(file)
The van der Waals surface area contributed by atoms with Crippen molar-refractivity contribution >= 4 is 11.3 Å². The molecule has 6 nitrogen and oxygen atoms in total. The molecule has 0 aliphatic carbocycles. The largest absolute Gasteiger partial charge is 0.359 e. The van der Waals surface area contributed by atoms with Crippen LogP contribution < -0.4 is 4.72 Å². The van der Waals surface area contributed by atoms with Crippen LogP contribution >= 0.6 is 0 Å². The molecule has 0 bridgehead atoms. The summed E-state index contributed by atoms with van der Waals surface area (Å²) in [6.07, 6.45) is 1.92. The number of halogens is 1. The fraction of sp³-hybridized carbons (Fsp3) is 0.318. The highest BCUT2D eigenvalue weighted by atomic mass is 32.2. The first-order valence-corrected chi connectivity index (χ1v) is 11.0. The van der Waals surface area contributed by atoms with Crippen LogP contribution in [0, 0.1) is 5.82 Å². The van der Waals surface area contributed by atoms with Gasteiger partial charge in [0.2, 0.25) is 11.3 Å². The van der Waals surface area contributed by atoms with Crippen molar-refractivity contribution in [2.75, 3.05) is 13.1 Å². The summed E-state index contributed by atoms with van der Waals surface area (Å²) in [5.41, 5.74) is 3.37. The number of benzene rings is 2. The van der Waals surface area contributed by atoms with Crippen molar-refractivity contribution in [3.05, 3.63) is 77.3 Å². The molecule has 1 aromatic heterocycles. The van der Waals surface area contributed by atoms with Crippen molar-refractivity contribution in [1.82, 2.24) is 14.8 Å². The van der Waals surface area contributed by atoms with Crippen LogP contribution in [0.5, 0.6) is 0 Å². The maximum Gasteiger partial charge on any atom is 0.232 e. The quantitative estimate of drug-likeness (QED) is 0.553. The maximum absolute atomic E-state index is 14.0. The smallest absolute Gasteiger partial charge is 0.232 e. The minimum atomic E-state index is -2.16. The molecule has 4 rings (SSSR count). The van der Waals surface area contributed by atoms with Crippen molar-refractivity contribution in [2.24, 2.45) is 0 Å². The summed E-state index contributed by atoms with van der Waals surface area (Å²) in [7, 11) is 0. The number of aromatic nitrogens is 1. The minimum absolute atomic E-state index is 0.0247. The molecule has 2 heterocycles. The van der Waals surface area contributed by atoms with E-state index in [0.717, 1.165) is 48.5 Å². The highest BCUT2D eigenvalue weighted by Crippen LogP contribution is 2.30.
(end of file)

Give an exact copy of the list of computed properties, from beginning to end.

The van der Waals surface area contributed by atoms with Crippen molar-refractivity contribution >= 4 is 11.3 Å². The molecule has 6 nitrogen and oxygen atoms in total. The molecule has 0 aliphatic carbocycles. The largest absolute Gasteiger partial charge is 0.359 e. The van der Waals surface area contributed by atoms with Crippen LogP contribution < -0.4 is 4.72 Å². The van der Waals surface area contributed by atoms with Crippen LogP contribution >= 0.6 is 0 Å². The molecule has 0 bridgehead atoms. The summed E-state index contributed by atoms with van der Waals surface area (Å²) in [6.07, 6.45) is 1.92. The number of halogens is 1. The fraction of sp³-hybridized carbons (Fsp3) is 0.318. The highest BCUT2D eigenvalue weighted by atomic mass is 32.2. The first-order valence-corrected chi connectivity index (χ1v) is 11.0. The van der Waals surface area contributed by atoms with Crippen LogP contribution in [0, 0.1) is 5.82 Å². The van der Waals surface area contributed by atoms with Gasteiger partial charge in [0.2, 0.25) is 11.3 Å². The van der Waals surface area contributed by atoms with Crippen molar-refractivity contribution in [2.75, 3.05) is 13.1 Å². The summed E-state index contributed by atoms with van der Waals surface area (Å²) in [5.41, 5.74) is 3.37. The number of benzene rings is 2. The van der Waals surface area contributed by atoms with Crippen molar-refractivity contribution in [3.05, 3.63) is 77.3 Å². The molecule has 1 aromatic heterocycles. The van der Waals surface area contributed by atoms with Crippen molar-refractivity contribution in [1.82, 2.24) is 14.8 Å². The van der Waals surface area contributed by atoms with Crippen LogP contribution in [0.5, 0.6) is 0 Å². The maximum Gasteiger partial charge on any atom is 0.232 e. The quantitative estimate of drug-likeness (QED) is 0.553. The maximum absolute atomic E-state index is 14.0. The smallest absolute Gasteiger partial charge is 0.232 e. The minimum atomic E-state index is -2.16. The molecule has 4 rings (SSSR count). The van der Waals surface area contributed by atoms with Crippen molar-refractivity contribution in [2.24, 2.45) is 0 Å². The summed E-state index contributed by atoms with van der Waals surface area (Å²) in [7, 11) is 0. The number of aromatic nitrogens is 1. The minimum absolute atomic E-state index is 0.0247. The molecule has 2 heterocycles. The van der Waals surface area contributed by atoms with E-state index in [0.717, 1.165) is 48.5 Å². The highest BCUT2D eigenvalue weighted by Crippen LogP contribution is 2.30.